The Presidential podcast, with Lillian Cunningham:
The more the American political climate today resembles a personality-driven reality show, the more the country’s nostalgia seems to grow for restrained elder statesmen like George H. W. Bush. “There’s clearly a new appreciation of his grace, of his dignity,” biographer Jon Meacham says.
“But we miss the point of Bush if we simply focus on his good manners and neglect the genuine historical legacy that he’s left us,” according to Meacham. “There are sound historical, intellectual, philosophical reasons to appreciate with high regard the presidency of George H. W. Bush.”
In this week’s episode of the Presidential podcast, Meacham and fellow historian Jeffrey Engel discuss President Bush’s unique form of political leadership—a vintage combination of public service, conservatism and emotional restraint—and examine why his legacy has grown more positive over time.
Bush was a man who’d enjoyed great success at the head of American society, and saw at as his duty to protect and extend that society into the future. He didn’t think America was broken and so saw no need to fix it.
Everybody knew for months that Truman was going to lose to Thomas Dewey, so much so that Dewey took long breaks from campaigning, says Lillian Cunningham on the Washington Post’s Presidential podcast. And by the time Truman left office, he was staggeringly unpopular. But now he’s one of the most-respected and best-loved Presidents in American history.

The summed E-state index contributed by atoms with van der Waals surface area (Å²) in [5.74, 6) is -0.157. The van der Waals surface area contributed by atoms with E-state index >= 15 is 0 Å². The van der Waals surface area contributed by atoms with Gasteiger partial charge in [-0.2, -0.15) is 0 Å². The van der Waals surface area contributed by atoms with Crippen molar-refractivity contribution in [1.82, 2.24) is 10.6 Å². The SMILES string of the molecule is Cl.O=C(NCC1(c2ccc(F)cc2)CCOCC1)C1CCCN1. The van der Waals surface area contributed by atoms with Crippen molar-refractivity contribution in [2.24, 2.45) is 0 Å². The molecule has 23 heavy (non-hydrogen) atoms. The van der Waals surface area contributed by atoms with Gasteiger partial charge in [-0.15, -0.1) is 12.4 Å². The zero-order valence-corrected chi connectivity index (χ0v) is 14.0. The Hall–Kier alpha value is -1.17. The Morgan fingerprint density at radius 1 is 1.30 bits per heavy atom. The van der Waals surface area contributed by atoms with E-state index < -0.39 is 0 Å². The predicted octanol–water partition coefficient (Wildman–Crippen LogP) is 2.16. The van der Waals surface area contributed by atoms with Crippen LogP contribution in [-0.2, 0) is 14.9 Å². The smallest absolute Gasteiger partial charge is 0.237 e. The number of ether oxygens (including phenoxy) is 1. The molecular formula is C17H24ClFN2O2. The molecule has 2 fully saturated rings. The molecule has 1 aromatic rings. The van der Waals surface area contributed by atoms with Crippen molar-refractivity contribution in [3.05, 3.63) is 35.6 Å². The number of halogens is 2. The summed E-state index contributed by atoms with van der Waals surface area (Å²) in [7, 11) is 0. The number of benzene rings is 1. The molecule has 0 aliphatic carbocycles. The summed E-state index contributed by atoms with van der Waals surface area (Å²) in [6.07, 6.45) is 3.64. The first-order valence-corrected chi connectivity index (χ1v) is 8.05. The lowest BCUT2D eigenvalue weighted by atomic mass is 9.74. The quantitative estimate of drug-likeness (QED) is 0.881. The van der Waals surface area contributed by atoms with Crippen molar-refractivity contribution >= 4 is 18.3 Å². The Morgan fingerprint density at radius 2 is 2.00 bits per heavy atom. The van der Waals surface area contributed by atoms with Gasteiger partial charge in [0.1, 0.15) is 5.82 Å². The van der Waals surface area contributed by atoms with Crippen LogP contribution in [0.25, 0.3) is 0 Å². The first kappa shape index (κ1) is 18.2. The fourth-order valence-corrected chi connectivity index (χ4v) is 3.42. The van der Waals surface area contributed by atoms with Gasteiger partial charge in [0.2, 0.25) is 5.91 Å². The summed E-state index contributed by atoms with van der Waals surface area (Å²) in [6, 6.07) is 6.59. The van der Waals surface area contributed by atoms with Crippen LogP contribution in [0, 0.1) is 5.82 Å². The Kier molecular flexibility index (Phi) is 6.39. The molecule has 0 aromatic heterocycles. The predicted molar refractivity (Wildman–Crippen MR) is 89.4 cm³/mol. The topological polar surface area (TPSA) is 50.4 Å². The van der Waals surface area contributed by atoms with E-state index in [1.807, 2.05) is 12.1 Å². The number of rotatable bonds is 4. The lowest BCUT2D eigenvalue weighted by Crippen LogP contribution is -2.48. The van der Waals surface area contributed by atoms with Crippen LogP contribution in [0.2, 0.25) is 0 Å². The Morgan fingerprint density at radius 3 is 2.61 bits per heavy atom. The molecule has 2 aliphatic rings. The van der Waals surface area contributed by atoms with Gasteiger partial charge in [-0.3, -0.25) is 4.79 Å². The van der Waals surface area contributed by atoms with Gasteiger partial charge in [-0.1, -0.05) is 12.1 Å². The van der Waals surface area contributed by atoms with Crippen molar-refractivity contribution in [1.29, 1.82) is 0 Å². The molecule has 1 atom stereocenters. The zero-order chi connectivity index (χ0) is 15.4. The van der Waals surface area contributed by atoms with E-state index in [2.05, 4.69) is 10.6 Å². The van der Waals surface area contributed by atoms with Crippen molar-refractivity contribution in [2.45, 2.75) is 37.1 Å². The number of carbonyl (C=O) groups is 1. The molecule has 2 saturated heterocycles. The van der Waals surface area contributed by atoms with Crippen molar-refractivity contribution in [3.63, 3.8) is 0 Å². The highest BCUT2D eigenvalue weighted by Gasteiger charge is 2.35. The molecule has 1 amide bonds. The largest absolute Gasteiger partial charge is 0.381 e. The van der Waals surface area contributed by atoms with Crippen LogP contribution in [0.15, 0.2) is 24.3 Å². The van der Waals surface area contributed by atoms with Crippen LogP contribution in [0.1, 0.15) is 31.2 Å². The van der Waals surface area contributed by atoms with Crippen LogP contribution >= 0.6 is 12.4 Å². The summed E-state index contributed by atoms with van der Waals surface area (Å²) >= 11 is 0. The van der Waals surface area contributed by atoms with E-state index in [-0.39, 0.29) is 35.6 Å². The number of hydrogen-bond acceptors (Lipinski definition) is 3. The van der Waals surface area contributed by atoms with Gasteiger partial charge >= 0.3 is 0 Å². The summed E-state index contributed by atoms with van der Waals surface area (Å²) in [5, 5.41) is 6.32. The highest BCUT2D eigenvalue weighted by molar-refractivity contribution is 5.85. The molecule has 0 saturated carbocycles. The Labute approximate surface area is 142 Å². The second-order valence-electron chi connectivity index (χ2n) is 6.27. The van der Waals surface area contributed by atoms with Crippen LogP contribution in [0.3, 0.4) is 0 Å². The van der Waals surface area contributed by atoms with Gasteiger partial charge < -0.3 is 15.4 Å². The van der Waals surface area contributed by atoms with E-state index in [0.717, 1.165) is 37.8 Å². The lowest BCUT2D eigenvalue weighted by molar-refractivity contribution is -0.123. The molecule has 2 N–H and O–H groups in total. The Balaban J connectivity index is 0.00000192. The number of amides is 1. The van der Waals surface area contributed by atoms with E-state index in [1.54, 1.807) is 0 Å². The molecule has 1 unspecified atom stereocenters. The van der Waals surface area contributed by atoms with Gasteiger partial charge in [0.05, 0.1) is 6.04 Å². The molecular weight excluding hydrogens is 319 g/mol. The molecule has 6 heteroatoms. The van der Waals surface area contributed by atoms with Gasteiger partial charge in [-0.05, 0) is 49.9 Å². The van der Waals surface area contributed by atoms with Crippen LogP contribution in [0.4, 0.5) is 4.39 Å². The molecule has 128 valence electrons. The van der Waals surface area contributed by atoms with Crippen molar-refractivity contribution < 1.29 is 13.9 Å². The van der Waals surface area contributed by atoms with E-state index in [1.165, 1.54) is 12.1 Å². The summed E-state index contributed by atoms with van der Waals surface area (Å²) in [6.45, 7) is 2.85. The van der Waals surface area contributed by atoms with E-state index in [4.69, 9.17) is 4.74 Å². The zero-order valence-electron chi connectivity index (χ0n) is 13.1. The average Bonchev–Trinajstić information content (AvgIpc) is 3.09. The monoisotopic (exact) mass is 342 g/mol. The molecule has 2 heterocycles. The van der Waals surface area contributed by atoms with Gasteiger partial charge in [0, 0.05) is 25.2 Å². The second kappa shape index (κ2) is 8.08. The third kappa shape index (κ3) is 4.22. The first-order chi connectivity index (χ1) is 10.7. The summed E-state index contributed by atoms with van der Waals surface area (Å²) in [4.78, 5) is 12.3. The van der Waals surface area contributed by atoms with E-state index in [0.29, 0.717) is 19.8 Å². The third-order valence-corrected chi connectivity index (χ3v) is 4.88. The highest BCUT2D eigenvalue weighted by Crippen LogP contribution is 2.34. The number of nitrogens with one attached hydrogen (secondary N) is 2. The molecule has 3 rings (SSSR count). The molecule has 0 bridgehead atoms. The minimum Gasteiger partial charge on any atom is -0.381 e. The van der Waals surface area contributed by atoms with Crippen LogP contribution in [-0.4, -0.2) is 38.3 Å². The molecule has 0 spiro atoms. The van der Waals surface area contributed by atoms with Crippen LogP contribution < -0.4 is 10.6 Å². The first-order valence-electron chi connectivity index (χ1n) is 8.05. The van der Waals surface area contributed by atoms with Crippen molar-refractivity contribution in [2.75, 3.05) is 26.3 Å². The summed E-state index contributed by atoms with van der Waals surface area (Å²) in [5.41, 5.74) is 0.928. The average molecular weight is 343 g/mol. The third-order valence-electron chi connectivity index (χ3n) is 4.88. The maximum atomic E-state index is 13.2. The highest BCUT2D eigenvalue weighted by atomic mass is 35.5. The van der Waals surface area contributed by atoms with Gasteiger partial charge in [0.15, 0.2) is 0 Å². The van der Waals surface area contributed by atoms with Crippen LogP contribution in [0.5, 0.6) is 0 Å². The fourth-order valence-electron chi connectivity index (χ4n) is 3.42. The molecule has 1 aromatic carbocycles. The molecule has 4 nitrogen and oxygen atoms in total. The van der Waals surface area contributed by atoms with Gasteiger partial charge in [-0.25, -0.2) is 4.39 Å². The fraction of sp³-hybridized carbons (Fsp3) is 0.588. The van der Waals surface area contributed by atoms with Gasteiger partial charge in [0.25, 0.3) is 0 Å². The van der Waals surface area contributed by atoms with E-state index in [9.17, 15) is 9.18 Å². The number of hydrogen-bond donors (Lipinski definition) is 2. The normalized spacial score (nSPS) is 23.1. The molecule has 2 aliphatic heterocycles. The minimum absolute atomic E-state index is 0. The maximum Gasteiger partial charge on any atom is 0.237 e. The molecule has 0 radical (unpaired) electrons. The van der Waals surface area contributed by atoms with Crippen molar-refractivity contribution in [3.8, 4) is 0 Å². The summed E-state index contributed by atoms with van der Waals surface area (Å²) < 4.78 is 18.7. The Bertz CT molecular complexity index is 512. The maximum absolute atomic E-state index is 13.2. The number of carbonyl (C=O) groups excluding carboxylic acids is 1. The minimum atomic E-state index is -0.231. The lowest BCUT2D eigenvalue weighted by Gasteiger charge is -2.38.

In the newest episode of the Presidential podcast, biographer David McCullough looks at some of the most difficult calls President Truman made during his time in the White House, including the decisions to drop the atomic bomb, push for civil rights legislation and fire Gen. Douglas MacArthur.
Washington Post polling manager Scott Clement also joins the episode to explain the biggest polling failure in presidential history—when Truman won the 1948 election, despite the many polls that seemed to show he didn’t stand a chance.